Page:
The maritime incident involving a Panamanian-registered ship in the in the Gulf of Oman near the 25 th parallel north that created buzz yesterday has ended; according to certain media reports, the same ship was involved in a similar situation in the region two years ago due to an issue over sanctions - or sanction-busting. The British maritime agency, MKMTO, which initially reported the ‘hijacking incident’, now says that the incident is over and those who boarded the ship without authority, have finally left the ship. In short, the stand-off is over. In response to the peaceful end of the incident, the crude oil prices recovered sightly in the early hours on Wednesday  from the losses they suffered yesterday, only to fall again, mainly due to the rising tension in the region, especially in the Gulf of Oman and of course, the Strait of Hormuz. The tension started building in the region due to a deadly attack on an Israel-registered tanker on Friday, last week in which the Roma

Oil Price: what really spooked the markets?

  The crude oil markets had a rocky start on Monday, perhaps owing to a range of unexpected global developments. At the top of the list was the drone attack, attributed to Iran, on an Israeli-registered tanker off the coast of Oman. The serious attack that led to the death of the captain and a British security officer created a palpable tension in the volatile region, just less than a week away for the inauguration of the new Iranian president. The US, UK and Israel now say in unison that Iran is responsible for the attack. The US warned that there would be an appropriate response in the coming days, leaving the nature of it open to speculation. In addition, Israel vowed to deal with its own way; it did not specify or hint what form that response would be, either. Military analysts believe the response may be beyond imposing new sanctions; a military response, on the other hand, has the potential to escalate the crisis and even bring in more shadowy actors into the conflict are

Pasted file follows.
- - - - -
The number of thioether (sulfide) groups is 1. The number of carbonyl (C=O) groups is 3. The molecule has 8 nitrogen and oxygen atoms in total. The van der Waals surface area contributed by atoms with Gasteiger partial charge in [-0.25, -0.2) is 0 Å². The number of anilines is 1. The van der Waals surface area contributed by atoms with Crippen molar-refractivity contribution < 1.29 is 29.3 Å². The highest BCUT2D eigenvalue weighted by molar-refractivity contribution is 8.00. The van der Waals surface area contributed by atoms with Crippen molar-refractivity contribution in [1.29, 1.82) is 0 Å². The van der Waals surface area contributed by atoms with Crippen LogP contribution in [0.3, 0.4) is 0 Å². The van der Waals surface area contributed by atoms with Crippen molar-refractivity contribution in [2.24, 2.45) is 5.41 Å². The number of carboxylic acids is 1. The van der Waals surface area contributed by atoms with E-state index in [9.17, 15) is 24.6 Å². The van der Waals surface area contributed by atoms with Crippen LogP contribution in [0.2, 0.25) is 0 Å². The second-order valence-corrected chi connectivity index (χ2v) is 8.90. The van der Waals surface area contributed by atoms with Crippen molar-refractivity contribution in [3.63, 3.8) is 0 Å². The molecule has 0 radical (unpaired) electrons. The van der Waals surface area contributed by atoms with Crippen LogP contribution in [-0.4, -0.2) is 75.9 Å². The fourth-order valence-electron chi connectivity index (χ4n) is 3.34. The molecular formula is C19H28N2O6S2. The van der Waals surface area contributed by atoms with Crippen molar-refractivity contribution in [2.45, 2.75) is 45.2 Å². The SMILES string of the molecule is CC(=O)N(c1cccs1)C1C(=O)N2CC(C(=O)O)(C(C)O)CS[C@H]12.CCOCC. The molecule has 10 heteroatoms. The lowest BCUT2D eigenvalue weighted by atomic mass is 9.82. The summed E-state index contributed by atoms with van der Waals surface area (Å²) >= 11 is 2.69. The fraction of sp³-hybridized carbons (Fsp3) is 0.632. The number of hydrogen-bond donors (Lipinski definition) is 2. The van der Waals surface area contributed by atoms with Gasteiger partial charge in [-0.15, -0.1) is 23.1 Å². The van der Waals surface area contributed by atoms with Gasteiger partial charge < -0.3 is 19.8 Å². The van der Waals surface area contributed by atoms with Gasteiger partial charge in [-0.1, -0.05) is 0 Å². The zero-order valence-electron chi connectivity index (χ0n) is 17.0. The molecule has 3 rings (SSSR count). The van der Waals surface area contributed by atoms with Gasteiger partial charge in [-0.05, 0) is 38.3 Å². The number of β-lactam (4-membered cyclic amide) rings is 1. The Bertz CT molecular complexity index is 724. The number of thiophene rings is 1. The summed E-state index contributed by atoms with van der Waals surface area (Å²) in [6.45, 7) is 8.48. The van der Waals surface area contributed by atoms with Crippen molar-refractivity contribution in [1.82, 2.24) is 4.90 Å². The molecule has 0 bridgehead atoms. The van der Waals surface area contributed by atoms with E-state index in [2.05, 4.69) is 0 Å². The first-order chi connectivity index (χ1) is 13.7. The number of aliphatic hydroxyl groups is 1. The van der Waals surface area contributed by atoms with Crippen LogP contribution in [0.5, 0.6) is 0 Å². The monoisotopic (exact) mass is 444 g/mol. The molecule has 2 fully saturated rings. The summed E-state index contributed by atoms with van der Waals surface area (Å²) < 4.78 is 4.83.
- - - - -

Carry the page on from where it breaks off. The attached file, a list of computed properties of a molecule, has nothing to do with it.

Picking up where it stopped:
Resistance Axis: is this a resurrected central line for evolving Middle Eastern troubles to move around?

  In the State of the Union address in 2002, President George W Bush coined the phrase ‘axis of evil’, while associating it with three arch enemies of the US at that time – Iran, Iraq under Sadaam Hussain and North Korea. In response, Iran defined its own counter-axis and named it, the ‘Axis of Resistance’, then shortened to Resistance Axis and identified itself and the militant groups that it openly supported as the rest of the life members. Both the original phrase and its counter-version gradually lost its lustre in the sphere of global politics as the world faced more critical crises than mutual mud-slinging, coated in soundbites. In the wake of a drone attack, in the early hours on Friday, against Israeli-owned tanker near Oman that resulted in the death of two crew members, the Iranian version of the phrase has been resurrected by the Iranian media, as being responsible for the attack. The Iranian media, however, omitted Iran from the group, while identified just the mili